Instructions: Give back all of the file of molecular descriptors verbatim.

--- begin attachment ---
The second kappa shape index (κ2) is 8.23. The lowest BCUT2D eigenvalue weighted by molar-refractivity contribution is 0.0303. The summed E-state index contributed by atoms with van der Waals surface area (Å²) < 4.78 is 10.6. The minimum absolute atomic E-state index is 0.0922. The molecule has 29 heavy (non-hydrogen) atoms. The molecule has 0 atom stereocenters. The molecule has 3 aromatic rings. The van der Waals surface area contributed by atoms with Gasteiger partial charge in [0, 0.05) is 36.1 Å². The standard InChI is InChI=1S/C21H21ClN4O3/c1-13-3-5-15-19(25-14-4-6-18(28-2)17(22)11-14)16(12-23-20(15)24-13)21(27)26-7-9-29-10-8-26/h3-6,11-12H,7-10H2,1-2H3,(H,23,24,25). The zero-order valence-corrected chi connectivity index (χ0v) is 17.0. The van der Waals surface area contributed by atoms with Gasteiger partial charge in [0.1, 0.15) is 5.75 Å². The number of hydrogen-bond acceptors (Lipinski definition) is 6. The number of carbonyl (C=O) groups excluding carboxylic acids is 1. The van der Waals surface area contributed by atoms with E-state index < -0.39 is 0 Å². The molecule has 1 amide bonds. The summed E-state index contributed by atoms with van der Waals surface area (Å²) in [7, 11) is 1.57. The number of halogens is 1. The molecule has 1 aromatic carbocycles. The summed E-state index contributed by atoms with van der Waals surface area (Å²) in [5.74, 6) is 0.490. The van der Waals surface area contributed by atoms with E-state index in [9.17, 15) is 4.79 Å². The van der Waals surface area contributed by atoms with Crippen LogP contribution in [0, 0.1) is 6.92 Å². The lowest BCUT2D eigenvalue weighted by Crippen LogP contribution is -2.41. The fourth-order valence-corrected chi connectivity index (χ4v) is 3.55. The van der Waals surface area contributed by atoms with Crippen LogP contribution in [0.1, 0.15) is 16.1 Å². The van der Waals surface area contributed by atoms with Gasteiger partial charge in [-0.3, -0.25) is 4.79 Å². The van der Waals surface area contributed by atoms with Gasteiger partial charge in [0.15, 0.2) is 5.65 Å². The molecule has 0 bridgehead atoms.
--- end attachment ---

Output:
The second kappa shape index (κ2) is 8.23. The lowest BCUT2D eigenvalue weighted by molar-refractivity contribution is 0.0303. The summed E-state index contributed by atoms with van der Waals surface area (Å²) < 4.78 is 10.6. The minimum absolute atomic E-state index is 0.0922. The molecule has 29 heavy (non-hydrogen) atoms. The molecule has 0 atom stereocenters. The molecule has 3 aromatic rings. The van der Waals surface area contributed by atoms with Gasteiger partial charge in [0, 0.05) is 36.1 Å². The standard InChI is InChI=1S/C21H21ClN4O3/c1-13-3-5-15-19(25-14-4-6-18(28-2)17(22)11-14)16(12-23-20(15)24-13)21(27)26-7-9-29-10-8-26/h3-6,11-12H,7-10H2,1-2H3,(H,23,24,25). The zero-order valence-corrected chi connectivity index (χ0v) is 17.0. The van der Waals surface area contributed by atoms with Gasteiger partial charge in [0.1, 0.15) is 5.75 Å². The number of hydrogen-bond acceptors (Lipinski definition) is 6. The number of carbonyl (C=O) groups excluding carboxylic acids is 1. The van der Waals surface area contributed by atoms with E-state index < -0.39 is 0 Å². The molecule has 1 amide bonds. The summed E-state index contributed by atoms with van der Waals surface area (Å²) in [7, 11) is 1.57. The number of halogens is 1. The molecule has 1 aromatic carbocycles. The summed E-state index contributed by atoms with van der Waals surface area (Å²) in [5.74, 6) is 0.490. The van der Waals surface area contributed by atoms with E-state index in [9.17, 15) is 4.79 Å². The van der Waals surface area contributed by atoms with Crippen LogP contribution in [0, 0.1) is 6.92 Å². The lowest BCUT2D eigenvalue weighted by Crippen LogP contribution is -2.41. The fourth-order valence-corrected chi connectivity index (χ4v) is 3.55. The van der Waals surface area contributed by atoms with Crippen LogP contribution in [0.1, 0.15) is 16.1 Å². The van der Waals surface area contributed by atoms with Gasteiger partial charge in [-0.3, -0.25) is 4.79 Å². The van der Waals surface area contributed by atoms with Gasteiger partial charge in [0.15, 0.2) is 5.65 Å². The molecule has 0 bridgehead atoms.